MYRTLE BEACH, SC (WBTW) – The agenda for Tuesday’s Myrtle Beach city council meeting calls for a vote to “reimpose” the city’s controversial “tourism development fee” without a voter referendum. 

The Local Option Tourism Development Fee Act requires 80% of the money generated by the one-percent sales tax to be used for out-of-market advertising. Myrtle Beach gives the money to the Myrtle Beach Chamber of Commerce. The rest of the tax money pays for residential property tax relief and tourism related capital projects.

The tax expires in August 2019 and has to be renewed to continue.

While most tax increases must be approved by voters, the Local Option Tourism Development Fee Act, passed in 2009, also allows a super-majority of city council to increase the tax. Myrtle Beach city council chose the latter option in 2009.

An ordinance on the agenda for Tuesday’s council meeting would not allow the voters to decide whether they want to pay the tax.

“I think if you actually ask the community, you’ll find that everyone is begging for it to be renewed just the way it is,” city spokesperson Mark Kruea told News13 Friday. Mayor Brenda Bethune, at an event to announce “opportunity zones” in the downtown Superblock, wouldn’t answer questions about the tax.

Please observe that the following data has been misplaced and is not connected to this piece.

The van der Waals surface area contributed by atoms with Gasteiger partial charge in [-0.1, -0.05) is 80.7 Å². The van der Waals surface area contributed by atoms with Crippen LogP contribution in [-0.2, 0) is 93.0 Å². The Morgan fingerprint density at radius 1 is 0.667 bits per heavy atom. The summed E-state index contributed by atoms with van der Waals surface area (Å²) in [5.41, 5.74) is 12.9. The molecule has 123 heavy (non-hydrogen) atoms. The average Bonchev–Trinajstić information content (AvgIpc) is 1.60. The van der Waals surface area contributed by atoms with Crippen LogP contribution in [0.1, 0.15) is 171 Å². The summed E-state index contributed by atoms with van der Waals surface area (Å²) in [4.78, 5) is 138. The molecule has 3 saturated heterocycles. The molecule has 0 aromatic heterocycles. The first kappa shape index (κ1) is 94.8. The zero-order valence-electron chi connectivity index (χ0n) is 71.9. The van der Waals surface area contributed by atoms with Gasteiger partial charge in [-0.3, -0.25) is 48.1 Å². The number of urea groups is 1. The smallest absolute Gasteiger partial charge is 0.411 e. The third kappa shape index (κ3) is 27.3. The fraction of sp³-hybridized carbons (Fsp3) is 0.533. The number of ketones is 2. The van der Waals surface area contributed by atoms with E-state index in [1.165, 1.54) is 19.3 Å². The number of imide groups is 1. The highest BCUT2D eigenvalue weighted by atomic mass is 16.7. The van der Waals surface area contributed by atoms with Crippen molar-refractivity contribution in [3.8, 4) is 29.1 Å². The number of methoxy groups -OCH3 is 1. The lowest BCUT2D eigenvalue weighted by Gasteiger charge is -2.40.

Critics of the tax have called for a referendum. When North Myrtle Beach sent the tax proposal to voters earlier this month, voters overwhelmingly turned it down. North Myrtle Beach, however, offered lower property tax rebates than Myrtle Beach.

According to a city blog post defending the tax, the tourism tax gives an 82 percent rebate on city property tax bills. “Yes, local residents pay the extra one percent sales tax on their purchases, but the bulk of the TDF revenues come from the millions of visitors who vacation here,” the post said.

Critics have also questioned how the money is spent by the Myrtle Beach Chamber of Commerce. The chamber posts reports with the amount of money spent with individual vendors, but the reports don’t give a line-by-line documentation of what is purchased.

The chamber has certified “it will use the funds only for the purposes provided by state law,” the proposed ordinance says. “Its promotional and advertising programs are based on research based outcomes.”

Former Myrtle Beach mayor Mark McBride, who lost his bid for another term in November, ran on a platform that included a change to how the tourism tax money is spent. He wanted to use the money to pay for more police officers. State law doesn’t allow that and, while state lawmakers could change the law, they haven’t indicated a willingness to do so.